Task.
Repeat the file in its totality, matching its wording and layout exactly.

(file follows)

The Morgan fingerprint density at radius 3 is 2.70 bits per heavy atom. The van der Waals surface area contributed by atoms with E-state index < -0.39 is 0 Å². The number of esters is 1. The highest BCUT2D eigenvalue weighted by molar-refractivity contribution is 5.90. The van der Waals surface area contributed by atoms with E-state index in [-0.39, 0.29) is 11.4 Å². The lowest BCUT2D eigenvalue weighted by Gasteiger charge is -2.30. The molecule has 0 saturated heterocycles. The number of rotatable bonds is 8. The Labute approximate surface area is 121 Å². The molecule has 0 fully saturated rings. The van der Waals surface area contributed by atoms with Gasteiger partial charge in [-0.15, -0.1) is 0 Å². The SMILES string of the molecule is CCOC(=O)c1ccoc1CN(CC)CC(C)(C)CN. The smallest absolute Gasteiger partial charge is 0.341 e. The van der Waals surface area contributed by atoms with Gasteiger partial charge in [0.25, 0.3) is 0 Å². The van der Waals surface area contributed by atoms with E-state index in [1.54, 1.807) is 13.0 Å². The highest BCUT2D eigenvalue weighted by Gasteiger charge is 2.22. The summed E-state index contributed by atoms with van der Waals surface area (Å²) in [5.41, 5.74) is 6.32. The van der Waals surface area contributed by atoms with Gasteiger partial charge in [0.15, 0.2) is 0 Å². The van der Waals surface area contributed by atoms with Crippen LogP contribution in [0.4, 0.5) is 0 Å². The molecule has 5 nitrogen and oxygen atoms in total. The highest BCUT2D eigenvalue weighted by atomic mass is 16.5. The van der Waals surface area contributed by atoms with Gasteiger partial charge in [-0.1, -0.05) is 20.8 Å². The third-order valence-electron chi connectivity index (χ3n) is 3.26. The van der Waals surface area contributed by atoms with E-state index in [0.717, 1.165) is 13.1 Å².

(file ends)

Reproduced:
The Morgan fingerprint density at radius 3 is 2.70 bits per heavy atom. The van der Waals surface area contributed by atoms with E-state index < -0.39 is 0 Å². The number of esters is 1. The highest BCUT2D eigenvalue weighted by molar-refractivity contribution is 5.90. The van der Waals surface area contributed by atoms with E-state index in [-0.39, 0.29) is 11.4 Å². The lowest BCUT2D eigenvalue weighted by Gasteiger charge is -2.30. The molecule has 0 saturated heterocycles. The number of rotatable bonds is 8. The Labute approximate surface area is 121 Å². The molecule has 0 fully saturated rings. The van der Waals surface area contributed by atoms with Gasteiger partial charge in [-0.15, -0.1) is 0 Å². The SMILES string of the molecule is CCOC(=O)c1ccoc1CN(CC)CC(C)(C)CN. The smallest absolute Gasteiger partial charge is 0.341 e. The van der Waals surface area contributed by atoms with Gasteiger partial charge in [0.25, 0.3) is 0 Å². The van der Waals surface area contributed by atoms with E-state index in [1.54, 1.807) is 13.0 Å². The highest BCUT2D eigenvalue weighted by Gasteiger charge is 2.22. The summed E-state index contributed by atoms with van der Waals surface area (Å²) in [5.41, 5.74) is 6.32. The van der Waals surface area contributed by atoms with Gasteiger partial charge in [0.15, 0.2) is 0 Å². The van der Waals surface area contributed by atoms with Crippen LogP contribution in [0.4, 0.5) is 0 Å². The molecule has 5 nitrogen and oxygen atoms in total. The highest BCUT2D eigenvalue weighted by atomic mass is 16.5. The van der Waals surface area contributed by atoms with Gasteiger partial charge in [-0.1, -0.05) is 20.8 Å². The third-order valence-electron chi connectivity index (χ3n) is 3.26. The van der Waals surface area contributed by atoms with E-state index in [0.717, 1.165) is 13.1 Å².